Bee on a dandelion flower


If ever there was a plant that needed re-evaluating it has to be dandelions. Far from being a garden pest, this humble plant is rich in virtuous benefits. To some it’s a pernicious weed and yet this, pretty, early spring flowering plant is a vital food source for pollinators.

Each one of the golden yellow flowers is a mass of a hundred or more individual florets, each one rich in high-energy nectar and pollen at a time when little else is in flower. Pollinators literally live on the knife-edge at this time of year. For the honeybees vital winter stores are depleted and for the newly emerged creatures such as bumblebees and solitary bees they need nectar fast to sustain their nest building activities. Pollen is high in protein and the perfect food for baby bees and yet with one swift sweep of the lawnmower we cut this precious food source weekly and allow nature’s army of pollinators to starve.

Stop and think. Raise the cutting height of your mower and leave a dandelion patch, or preferably the whole lawn to grow longer. By working with nature you will encourage a vast array of other wildlife into the garden, which in turn will help deal with other garden pests.

Seed heads

Dandelion seed head
Dandelion seed head. Image: Martin Mulchinock.

The fluffy dandelion seed heads are the fairies in childhood fairytales, the impromptu clock of childhood timekeeping and a vital source of food for seed eating birds such as sparrows and finches. Yes they spread this plant around the garden, but that is to be admired.

Medicinal herb

For some the dandelion is a medicinal herb, its common name in French is pissenlit (wet the bed) gives a hint of its diuretic properties, but this herb is revered for its effect of boosting the kidneys and liver. It was used by the Native Americans to treat kidney disease, heartburn and stomach problems and there are similar uses in traditional Chinese medicine too.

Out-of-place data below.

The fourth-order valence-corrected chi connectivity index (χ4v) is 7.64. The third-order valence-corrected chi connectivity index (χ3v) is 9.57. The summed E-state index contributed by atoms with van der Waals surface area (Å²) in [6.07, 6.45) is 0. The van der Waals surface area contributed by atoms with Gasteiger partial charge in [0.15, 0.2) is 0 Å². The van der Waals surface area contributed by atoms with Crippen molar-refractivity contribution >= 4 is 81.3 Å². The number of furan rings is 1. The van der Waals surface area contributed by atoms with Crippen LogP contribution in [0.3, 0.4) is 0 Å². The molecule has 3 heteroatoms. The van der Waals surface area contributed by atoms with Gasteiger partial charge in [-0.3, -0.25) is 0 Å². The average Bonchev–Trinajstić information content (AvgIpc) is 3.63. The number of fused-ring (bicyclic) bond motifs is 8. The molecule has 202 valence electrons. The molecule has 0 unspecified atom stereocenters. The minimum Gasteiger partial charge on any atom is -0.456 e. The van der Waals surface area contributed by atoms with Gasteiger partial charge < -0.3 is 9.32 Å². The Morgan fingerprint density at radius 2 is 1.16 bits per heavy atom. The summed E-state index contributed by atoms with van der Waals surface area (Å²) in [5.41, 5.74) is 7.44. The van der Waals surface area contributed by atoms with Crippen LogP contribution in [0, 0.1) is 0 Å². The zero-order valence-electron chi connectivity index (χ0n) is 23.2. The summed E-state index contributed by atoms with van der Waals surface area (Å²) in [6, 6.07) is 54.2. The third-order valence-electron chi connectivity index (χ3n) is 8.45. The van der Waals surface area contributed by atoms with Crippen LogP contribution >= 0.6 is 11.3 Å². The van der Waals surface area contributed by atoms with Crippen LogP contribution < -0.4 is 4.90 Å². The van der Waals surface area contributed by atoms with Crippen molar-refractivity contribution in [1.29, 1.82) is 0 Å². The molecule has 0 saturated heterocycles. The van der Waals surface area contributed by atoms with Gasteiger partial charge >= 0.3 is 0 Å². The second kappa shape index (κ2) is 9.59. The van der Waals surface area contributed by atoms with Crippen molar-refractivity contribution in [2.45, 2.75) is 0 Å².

Dandelion has historically been used to stimulate the appetite. It can also be eaten, but it’s essential to check with your doctor or pharmacist if you are taking any medicines that might interfere or interact with the herb. While dandelions are generally considered to be safe, some people can have an allergic reaction. So exercise precaution.

You can utilise the young leaves as vital spring greens in salads, (blanche them first under roofing tiles to dispel a little more of the bitterness), or feed the leafy wonders to pets (rabbits, guinea pigs and hens adore the leaves), each one is packed full of vitamins, essential minerals and antioxidants these productive plants are a perfect salad crop producing masses of cut and come again leaves and revered by top chefs for their ultra expensive menus. You can even steam them or cook them like spinach.

The flowers can be used to make dandelion wine and the roots roasted and dried to create a caffeine free, coffee alternative.


Rethink your attitude to this pretty spring flower. If you can leave it to grow it will support the local wildlife.

If you have to control its spread then dig up the offending plants individually. Pick the flowers or remove them when they start to go over to prevent them from setting seed, or collect the seed heads in a muslin bag and distribute them elsewhere for the birds to eat. Have a go at roasting the roots to make a coffee substitute.

Thanks to Brigit Strawbridge for the bee and dandelion image.

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